She arrived quickly thereafter, all smiles, positive and pleased with the progress already made. Her presence was extremely calming in the face of my contractions; I felt soothed and centered. With my blessing, Kaz lifted my leg by the ankle to see what was going on during a contraction (I was still in bed, lying on my side). Residual water from an earlier shower had made me think that maybe my waters had already broken, but, mid-lift, my waters broke with a huge horizontal spray that shot across the room, narrowly missing her head. It was a great moment of comic relief. Getting the birthing tub set up, and calling the midwives were the next orders of business.


After the water broke, push-Y became push-ING. I realize now, that at some point while I was in the tub, that labour was so intense that I was rendered pretty much unable to speak. If there was a question that I had HAD to answer, I may have been able to huff out some words, but really, all my energy was going to the task at hand. I remember being annoyed by the low voices of those chatting in the corner, but unable to shush them; I wanted at some point to admonish my husband for using harsh words when addressing the cat’s meowing for his breakfast, but saying the words “don’t be mean to our cat!” felt like a monumental task.


Once in the birthing pool, contractions slowed down. I had noted in my birth plan that I take well to acupuncture, so the midwives started pushing down on pressure points (ankle and shoulder). It worked like a charm, and let my body produce oxytocin gently, without any shock to its natural process. A cold, wet towel on the forehead and nipple stimulation helped as well. I don’t think it was just the water surrounding me that made me think that labour is like surfing. Like waiting for a wave to ride, there I was, away from shore. The longer my labour went, the more proficient I became at anticipating a contraction. If I could catch it in time then i could make the most of it. If I missed it, if I didn’t get into position in time, it would be an inefficient use of energy (and missing it is pretty easy when you are literally awoken from sleep by a contraction). I fell into a pattern where I could reliably get three pushes out of a contraction, and then it would cease; the ocean would go calm.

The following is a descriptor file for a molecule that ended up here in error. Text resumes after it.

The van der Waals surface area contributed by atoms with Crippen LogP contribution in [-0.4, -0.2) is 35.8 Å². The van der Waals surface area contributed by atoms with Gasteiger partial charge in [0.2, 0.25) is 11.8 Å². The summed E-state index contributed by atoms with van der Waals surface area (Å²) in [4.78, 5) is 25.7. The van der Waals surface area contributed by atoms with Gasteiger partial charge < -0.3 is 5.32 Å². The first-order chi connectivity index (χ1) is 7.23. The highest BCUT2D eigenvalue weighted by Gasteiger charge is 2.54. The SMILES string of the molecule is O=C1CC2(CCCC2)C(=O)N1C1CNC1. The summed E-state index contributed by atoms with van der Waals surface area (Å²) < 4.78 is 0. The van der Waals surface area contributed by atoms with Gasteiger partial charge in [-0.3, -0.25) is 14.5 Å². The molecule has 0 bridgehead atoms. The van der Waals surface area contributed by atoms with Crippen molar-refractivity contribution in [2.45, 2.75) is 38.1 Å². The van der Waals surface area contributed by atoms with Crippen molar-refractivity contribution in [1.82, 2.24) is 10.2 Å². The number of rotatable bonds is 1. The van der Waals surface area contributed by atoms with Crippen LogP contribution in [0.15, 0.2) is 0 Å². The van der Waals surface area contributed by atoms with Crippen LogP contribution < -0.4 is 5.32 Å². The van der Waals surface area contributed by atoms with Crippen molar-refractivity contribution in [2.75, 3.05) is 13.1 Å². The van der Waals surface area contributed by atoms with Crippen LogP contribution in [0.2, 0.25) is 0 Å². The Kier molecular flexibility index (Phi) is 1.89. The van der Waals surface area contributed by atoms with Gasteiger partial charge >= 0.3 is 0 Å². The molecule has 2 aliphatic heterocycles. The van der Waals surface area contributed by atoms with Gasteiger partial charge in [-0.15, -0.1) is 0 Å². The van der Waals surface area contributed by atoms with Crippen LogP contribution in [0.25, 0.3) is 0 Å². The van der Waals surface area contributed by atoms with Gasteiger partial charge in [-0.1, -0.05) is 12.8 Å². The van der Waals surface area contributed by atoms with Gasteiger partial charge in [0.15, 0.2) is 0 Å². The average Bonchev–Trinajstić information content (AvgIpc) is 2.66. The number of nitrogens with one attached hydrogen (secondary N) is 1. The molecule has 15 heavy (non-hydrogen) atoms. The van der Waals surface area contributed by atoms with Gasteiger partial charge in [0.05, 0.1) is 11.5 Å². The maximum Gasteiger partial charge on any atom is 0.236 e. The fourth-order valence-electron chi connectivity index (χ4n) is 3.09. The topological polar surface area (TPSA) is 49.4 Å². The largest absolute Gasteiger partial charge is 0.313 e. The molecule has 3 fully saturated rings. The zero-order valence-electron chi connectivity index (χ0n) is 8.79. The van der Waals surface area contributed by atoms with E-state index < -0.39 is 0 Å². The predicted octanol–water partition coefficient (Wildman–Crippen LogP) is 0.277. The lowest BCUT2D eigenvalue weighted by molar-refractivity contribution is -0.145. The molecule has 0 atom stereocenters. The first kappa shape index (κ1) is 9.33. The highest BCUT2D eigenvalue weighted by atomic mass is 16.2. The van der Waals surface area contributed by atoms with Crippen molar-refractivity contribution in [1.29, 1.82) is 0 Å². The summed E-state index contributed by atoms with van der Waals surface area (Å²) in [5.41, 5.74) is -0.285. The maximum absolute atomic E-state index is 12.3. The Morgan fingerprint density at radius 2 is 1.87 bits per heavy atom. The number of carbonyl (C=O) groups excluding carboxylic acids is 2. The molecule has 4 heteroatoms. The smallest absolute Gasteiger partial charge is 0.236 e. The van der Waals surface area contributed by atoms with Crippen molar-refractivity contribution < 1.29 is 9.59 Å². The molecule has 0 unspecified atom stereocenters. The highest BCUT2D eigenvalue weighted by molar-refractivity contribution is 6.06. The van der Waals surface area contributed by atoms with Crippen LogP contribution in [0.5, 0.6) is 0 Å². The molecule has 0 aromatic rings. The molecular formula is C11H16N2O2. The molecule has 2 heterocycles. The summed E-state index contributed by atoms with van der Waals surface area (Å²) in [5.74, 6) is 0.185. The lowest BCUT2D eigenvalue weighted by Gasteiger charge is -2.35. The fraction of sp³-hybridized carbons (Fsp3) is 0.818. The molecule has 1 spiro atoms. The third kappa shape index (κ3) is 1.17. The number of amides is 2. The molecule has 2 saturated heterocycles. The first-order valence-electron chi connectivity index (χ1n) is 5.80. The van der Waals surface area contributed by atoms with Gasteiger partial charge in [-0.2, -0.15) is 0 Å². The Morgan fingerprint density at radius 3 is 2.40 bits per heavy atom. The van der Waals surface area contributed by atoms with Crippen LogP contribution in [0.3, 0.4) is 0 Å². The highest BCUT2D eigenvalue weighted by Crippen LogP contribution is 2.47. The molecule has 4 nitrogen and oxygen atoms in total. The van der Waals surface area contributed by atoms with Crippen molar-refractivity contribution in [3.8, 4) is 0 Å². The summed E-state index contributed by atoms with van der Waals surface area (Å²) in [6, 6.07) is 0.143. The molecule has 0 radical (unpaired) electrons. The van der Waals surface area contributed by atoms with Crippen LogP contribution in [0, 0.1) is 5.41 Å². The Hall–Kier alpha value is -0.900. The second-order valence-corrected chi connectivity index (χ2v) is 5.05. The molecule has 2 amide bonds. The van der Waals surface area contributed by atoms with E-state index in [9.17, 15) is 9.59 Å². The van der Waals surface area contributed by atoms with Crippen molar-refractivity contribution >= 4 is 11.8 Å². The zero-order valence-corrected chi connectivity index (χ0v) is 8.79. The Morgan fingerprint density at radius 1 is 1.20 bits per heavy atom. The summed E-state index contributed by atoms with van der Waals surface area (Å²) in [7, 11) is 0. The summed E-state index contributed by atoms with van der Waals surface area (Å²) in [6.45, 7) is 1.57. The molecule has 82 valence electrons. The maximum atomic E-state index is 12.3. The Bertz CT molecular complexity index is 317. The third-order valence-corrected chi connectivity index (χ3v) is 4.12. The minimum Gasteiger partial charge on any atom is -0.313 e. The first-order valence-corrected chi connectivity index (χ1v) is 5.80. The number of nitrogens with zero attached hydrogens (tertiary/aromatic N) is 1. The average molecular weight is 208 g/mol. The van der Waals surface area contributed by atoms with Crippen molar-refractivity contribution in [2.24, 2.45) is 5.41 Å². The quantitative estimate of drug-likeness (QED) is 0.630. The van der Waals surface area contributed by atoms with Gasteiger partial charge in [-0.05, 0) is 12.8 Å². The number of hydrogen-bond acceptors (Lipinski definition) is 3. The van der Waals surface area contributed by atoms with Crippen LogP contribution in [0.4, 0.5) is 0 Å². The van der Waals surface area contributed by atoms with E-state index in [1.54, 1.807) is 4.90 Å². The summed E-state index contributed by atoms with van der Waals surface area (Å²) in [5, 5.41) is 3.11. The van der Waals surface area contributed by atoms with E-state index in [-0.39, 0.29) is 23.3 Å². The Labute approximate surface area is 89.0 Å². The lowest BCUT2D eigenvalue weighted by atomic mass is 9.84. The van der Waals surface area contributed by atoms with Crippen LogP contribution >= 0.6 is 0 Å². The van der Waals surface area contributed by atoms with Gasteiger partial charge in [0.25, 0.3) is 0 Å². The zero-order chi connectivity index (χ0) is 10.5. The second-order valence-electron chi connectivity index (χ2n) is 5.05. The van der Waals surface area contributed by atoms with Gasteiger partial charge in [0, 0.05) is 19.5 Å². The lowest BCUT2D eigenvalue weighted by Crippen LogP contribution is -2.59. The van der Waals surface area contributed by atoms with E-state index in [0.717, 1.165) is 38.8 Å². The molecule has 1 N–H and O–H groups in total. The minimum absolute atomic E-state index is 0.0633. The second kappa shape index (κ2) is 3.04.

These pushes were LOUD (I still can’t believe the neighbours didn’t hear it in our little apartment building; they claim that they were none the wiser). I tried my hardest to keep sounds deep and guttural, so as to correspond with the lower, deeper part of my body. Admittedly there were some where I ended on a high-pitched note of exasperation, which I knew wasn’t going to serve me well at all; high pitches correspond to the top of your body; you’re too much in your head. Labour is well-named; it’s the body’s WORK that needs to be respected, not second guessed by the intellect. I had let my intellect take over, and became frustrated because it felt like this labour was taking “too long”; I got myself back on track, and am thankful that there were only words of support from those attending; nobody started to question if I needed any pain relief, or whether I was getting tired. How unproductive that would have been! Instead, I was told was that I was doing great and was very close. The midwives checked the baby’s heartbeat after every contraction, and even though a little doppler gently placed on my belly felt invasive at the time, I got over my annoyance and accepted it as supportive feedback; 110 bpm was the lowest my daughter’s heart dropped to on her big journey.

Looking out the window, I could see Mount Garibaldi, in its snow-capped brilliance, getting ever brighter as the sun rose higher in the sky; it was the only thing that gave me a sense of time. I was tired and vexed from the hours of pushing, so Kaz and the midwives encouraged me to check myself to see how far down the baby was; it was the only vaginal check conducted, and it was done by me. I felt the baby’s hair about two inches up. Yes, hair! It was so weird, but very encouraging. It’s amazing to think how much work it is for mother and baby to move such a short distance.